Warning. I’m spoiling stuff here about who has balls and needs balls and wants balls in GOT. No, not Varys. Everybody knows Varys got cut, even my co-workers who have never heard of George R. R. Martin and don’t watch HBO. If you are behind in the books or the TV series and don’t want me to ruin anything for you – and not just about characters’ testicular issues – come back later
A subset of my readers – the ones who are my friends in that world out there that isn’t just on a screen – are rolling their eyes right now and thinking “damn, woman, can’t you talk about anything” without bringing up balls? I like to think I am a witty creature, but the truth is sometimes my humor is much like that of a mischievous 8-year old boy. Balls make me laugh, so I talk about them a lot.
But hear me out anyway.
It is no secret that eunuchs run rampant in George R. R. Martin’s fantasy world. There’s a whole army of them across the Narrow Sea, hanging out with The Mother of Dragons. Back in King’s Landing, Varys slithers about trying to gain everyone’s trust by sharing his “day I lost my balls” story in excruciating detail.
But in the books, the dudes without do-dads really don’t get much in the way of relationship storylines. Someone involved in the HBO series must have felt bad for them, because in the TV series, these guys are coming as close to getting some action as they possibly can.
First, we’ve got Grey Worm, Head Eunuch of The Unsullied. I like him well enough in the books. He’s focused and strong. He’s loyal. He’s tough. He’s never tempted to stray from his duties by the chance of getting laid.
On the show, Grey Worm develops a sort-of-something-maybe-more-than-friends relationship with Missandei. In the books, Missandei is a child, but HBO aged her up to adulthood. Until this whole plot twist, I thought they just wanted more females showing boobage. But it seems they are actually building a storyline for her and Grey Worm, making them more human, interesting characters in the process.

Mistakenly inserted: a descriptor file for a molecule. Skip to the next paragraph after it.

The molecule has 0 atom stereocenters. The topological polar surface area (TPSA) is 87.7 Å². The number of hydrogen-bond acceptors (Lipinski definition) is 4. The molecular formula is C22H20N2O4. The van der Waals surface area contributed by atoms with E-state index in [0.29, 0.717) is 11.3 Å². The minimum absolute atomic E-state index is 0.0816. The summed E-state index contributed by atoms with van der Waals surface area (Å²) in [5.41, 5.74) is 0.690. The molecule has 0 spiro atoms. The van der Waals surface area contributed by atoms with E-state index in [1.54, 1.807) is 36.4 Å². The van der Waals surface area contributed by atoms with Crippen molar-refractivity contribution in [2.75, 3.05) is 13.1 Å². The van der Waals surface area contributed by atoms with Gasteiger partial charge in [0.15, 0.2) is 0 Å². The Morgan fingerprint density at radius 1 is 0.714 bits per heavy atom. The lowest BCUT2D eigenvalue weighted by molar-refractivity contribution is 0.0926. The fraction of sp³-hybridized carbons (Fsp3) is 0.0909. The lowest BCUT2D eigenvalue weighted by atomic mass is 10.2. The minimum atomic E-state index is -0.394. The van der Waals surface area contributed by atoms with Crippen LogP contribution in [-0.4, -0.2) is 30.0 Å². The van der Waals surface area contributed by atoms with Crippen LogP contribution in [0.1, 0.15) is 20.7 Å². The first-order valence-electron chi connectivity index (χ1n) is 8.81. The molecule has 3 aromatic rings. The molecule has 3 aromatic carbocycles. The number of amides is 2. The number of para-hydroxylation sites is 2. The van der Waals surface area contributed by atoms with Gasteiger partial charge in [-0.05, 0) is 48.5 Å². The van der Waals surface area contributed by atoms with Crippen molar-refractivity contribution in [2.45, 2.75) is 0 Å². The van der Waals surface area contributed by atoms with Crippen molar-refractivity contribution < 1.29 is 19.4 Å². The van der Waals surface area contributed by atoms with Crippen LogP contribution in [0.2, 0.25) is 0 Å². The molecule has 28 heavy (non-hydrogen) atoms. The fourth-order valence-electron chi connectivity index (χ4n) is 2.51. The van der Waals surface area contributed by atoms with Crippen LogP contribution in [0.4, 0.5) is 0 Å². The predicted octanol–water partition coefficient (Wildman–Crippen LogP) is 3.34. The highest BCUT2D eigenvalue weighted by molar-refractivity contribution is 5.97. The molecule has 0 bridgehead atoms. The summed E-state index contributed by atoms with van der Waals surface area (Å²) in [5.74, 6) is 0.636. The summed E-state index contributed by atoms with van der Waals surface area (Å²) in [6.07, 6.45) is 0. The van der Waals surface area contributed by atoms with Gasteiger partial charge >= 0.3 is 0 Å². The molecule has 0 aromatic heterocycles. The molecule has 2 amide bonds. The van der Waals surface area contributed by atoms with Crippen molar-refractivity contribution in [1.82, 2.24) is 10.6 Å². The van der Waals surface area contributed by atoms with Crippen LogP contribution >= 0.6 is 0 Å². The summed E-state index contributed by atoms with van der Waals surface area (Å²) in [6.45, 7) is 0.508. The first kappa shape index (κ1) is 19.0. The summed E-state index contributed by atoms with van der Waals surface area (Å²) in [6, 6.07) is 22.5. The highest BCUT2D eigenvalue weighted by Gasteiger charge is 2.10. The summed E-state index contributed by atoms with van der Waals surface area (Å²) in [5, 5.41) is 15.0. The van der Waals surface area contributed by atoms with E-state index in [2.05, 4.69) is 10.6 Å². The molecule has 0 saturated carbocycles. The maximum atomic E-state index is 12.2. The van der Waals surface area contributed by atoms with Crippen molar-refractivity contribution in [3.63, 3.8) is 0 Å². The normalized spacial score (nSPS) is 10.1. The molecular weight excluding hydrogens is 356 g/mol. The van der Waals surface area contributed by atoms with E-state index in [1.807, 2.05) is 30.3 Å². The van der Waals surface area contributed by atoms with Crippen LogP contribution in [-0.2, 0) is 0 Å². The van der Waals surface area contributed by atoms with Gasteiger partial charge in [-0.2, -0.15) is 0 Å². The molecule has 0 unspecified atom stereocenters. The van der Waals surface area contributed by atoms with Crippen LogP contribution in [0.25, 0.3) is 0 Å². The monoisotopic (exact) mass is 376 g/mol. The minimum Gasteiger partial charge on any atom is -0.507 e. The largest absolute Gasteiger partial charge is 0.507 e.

I wasn’t buying the storyline at first. It began with Grey Worm catching a glimpse of Missandei standing naked in the river. She senses his gaze and anxiously covers herself. Puh-leeze. You can’t hang out naked in a river and not have some guy checking out your stuff. Not every dude on this side of the sea is a eunuch.
But in their subsequent scenes, the affection between Missandei and Grey Worm started to grow on me. I felt for her when she wondered aloud about whether his pillar was gone or just his stones. What a thing to have to worry about in a potential new relationship. In our world, we just have to hope our dates aren’t crackheads, porn addicts or serial killers.
I’m curious to see where HBO takes these two next season. Will Grey Worm have a pillar? Will it matter without stones? Either way, I’m more interested in these two characters than I was in the books, although I liked them both in print too.
Another character who grows an unexpected set of balls in the TV series is Sam Tarly. Sam is not a literal eunuch, of course. But he’s seriously lacking in testicular fortitude. In both the books and the series, he falls for Craster’s daughter-wife Gilly. But in print he comes nowhere near as close to acting on his impulses as he does on the show. In both, his feelings for her help him find a latent bravery buried deep inside his layers of Sam-ness. But his growing courage is much more evident on the show. During the battle with the Wildings, he actually inspires courage in others. Not only that, but he puckers up and gets himself a kiss from Gilly. I know that’s not much action in a show where Oberyn is boinking everything, Cersei is doing her brother and her cousin, and Littlefinger is giving out whores like candy. But this is Sam we’re talking about.
Like Missandei and Grey Worm, I’m curious to see what HBO does with Sam and Gilly next season. A set of phantom balls and a bit of testicular fortitude have added some spice to these characters for me.
And here I thought balls were only good for making me laugh.